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The Southern Conference Educational Fund, Inc. informs supporters about the recent attacks on civil rights groups located in Knoxville, Tennessee.
The SCLC publishes this manifesto declaring that all eyes are focused on the South as it confronts the controversial issues of freedom and equality for Negroes. In the quest for equality, the southern Negros' plan of defense is Christian love and non-violent resistance. The document not only reveals tragic conditions in the South, but also affirms five principles by which equality can be achieved for Negro citizens.
Mr. McDermott, Executive Director of the Catholic Interracial Council, asks Dr. King to wire a message of greeting to be used at the upcoming John F. Kennedy Award dinner. McDermott informs Dr. King that Monsignor Daniel M. Cantwell, a founder of the Catholic Interracial Council, will be the honoree. Monsignor Cantwell he is leaving to accept an appointment to the position of Archbishop.
This paper is intended to catalyze discussion at the Delaware Conference on Equal Opportunity in Housing. By providing facts and analysis pertaining to Wilmington and surrounding areas, the paper is written to help familiarize attendees of the housing situation in Delaware. A key goal is to educate on the racial disparity and deterioration of urban areas. "The national housing objective is to provide decent, safe, and sanitary housing to all people" and this document encourages the execution of developed solutions.
Dr. King discusses the inequality in America and the Montgomery Bus Boycott. He says that he will work to eliminate discrimination in Montgomery and he encourages the audience to participate and actively seek change as well.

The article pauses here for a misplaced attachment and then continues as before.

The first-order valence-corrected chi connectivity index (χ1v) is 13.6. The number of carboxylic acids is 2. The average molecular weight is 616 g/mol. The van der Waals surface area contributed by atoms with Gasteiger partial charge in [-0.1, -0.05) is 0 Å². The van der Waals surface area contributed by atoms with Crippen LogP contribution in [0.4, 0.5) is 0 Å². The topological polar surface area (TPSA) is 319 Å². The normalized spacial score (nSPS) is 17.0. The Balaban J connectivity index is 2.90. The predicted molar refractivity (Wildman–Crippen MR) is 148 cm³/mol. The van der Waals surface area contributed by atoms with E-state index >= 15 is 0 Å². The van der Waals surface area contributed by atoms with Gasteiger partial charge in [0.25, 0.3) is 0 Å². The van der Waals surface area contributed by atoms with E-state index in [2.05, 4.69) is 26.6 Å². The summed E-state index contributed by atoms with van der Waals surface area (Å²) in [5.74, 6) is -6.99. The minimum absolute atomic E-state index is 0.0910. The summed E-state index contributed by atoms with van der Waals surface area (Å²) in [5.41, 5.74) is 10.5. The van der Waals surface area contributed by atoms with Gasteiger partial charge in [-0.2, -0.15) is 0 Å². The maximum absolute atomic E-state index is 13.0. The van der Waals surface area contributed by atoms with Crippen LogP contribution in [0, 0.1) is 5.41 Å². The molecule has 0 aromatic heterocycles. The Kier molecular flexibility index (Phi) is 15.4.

The following article written by the Spring Mobilization Committee illustrates the growing international support for ending the Vietnam War. It specifically highlights the Union of Vietnamese Students in France, an organization seeking to cooperate with American students in order to promote peace in Vietnam.
Robert F. Kennedy, Attorney General of the United States offered extemporaneous remarks on the death of Dr. King. He wrote, "What we need in the United States...is love and wisdom and compassion toward one another, and a feeling of justice toward those who still suffer within our own country, whether they be white or they be black."
Moisa Bulboaca thanks Dr. King for a previous correspondence in which Dr. King expressed his interest in visiting and preaching in Romania. In the event Dr. King actually formulates a trip, Bulboaca suggests accompanying if possible. The author explains their background in "sacred music" and provides a brief biography for consideration. They offer to organize a musical selection to fit Dr. King's sermons.
The SCLC issues a news release stating that Dr. King is the most influential Negro leader in America. Dr. King, along with other prominent members of the SCLC, was serving a five-day jail sentence in Birmingham, Alabama at the time of the news release.
Earl Saunders, an art teacher at Abraham Lincoln High School, writes to Dr. King regarding awards of merit for Dr. King's contribution to the Civil Rights Movement. Dr. King and Mr. Saunders are both alumni of Boston University's School of Theology.
In this letter, Rabbi Roland B. Gittelsohn enclosed a contribution of twenty-five dollars for S.C.L.C.
Dr. King takes an opportunity to express gratitude for Beatrice Rossell's support to the civil rights movement. He addresses her inquiry regarding his activities with the Highlander Folk School and possible Communist ties. Rossell received a picture of Dr. King at Highlander and the caption addressed him as a Communist.
This program outlines the prevalent social and economic disadvantages of the Negro population of Chicago. The authors give detailed accounts on the presence of impoverished areas and ghettos that systematically oppress African American opportunities for education, housing, and employment. In the past, Negroes have begged, pleaded, and reasoned with white city officials to change community conditions.